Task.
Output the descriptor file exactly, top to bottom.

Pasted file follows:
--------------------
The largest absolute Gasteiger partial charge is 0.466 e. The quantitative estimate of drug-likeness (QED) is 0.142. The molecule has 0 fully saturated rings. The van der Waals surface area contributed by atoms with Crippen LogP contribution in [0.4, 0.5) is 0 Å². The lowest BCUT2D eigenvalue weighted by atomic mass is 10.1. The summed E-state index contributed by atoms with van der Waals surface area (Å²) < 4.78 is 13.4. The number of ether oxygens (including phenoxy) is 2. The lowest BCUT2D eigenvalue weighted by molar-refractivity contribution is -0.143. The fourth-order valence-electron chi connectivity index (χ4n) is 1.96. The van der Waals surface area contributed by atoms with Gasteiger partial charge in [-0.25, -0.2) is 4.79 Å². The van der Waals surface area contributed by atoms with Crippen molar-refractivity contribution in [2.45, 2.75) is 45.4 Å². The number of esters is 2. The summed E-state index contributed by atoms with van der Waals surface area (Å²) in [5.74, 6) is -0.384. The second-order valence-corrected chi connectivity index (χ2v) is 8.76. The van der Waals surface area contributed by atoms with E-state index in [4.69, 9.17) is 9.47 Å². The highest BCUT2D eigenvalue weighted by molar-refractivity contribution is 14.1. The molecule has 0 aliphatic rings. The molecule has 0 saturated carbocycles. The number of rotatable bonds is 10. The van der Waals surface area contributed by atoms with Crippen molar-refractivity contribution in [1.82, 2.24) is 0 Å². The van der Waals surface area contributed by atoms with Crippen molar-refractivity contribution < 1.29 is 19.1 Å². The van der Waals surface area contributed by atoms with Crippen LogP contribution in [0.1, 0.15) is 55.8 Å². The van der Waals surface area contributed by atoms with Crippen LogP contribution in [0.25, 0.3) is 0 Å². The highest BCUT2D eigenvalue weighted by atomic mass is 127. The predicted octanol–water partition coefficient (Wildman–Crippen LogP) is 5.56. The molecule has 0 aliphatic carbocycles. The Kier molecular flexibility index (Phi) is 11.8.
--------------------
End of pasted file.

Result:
The largest absolute Gasteiger partial charge is 0.466 e. The quantitative estimate of drug-likeness (QED) is 0.142. The molecule has 0 fully saturated rings. The van der Waals surface area contributed by atoms with Crippen LogP contribution in [0.4, 0.5) is 0 Å². The lowest BCUT2D eigenvalue weighted by atomic mass is 10.1. The summed E-state index contributed by atoms with van der Waals surface area (Å²) < 4.78 is 13.4. The number of ether oxygens (including phenoxy) is 2. The lowest BCUT2D eigenvalue weighted by molar-refractivity contribution is -0.143. The fourth-order valence-electron chi connectivity index (χ4n) is 1.96. The van der Waals surface area contributed by atoms with Gasteiger partial charge in [-0.25, -0.2) is 4.79 Å². The van der Waals surface area contributed by atoms with Crippen molar-refractivity contribution in [2.45, 2.75) is 45.4 Å². The number of esters is 2. The summed E-state index contributed by atoms with van der Waals surface area (Å²) in [5.74, 6) is -0.384. The second-order valence-corrected chi connectivity index (χ2v) is 8.76. The van der Waals surface area contributed by atoms with E-state index in [4.69, 9.17) is 9.47 Å². The highest BCUT2D eigenvalue weighted by molar-refractivity contribution is 14.1. The molecule has 0 aliphatic rings. The molecule has 0 saturated carbocycles. The number of rotatable bonds is 10. The van der Waals surface area contributed by atoms with Crippen molar-refractivity contribution in [1.82, 2.24) is 0 Å². The van der Waals surface area contributed by atoms with Crippen molar-refractivity contribution < 1.29 is 19.1 Å². The van der Waals surface area contributed by atoms with Crippen LogP contribution in [0.1, 0.15) is 55.8 Å². The van der Waals surface area contributed by atoms with Crippen LogP contribution in [0.25, 0.3) is 0 Å². The highest BCUT2D eigenvalue weighted by atomic mass is 127. The predicted octanol–water partition coefficient (Wildman–Crippen LogP) is 5.56. The molecule has 0 aliphatic carbocycles. The Kier molecular flexibility index (Phi) is 11.8.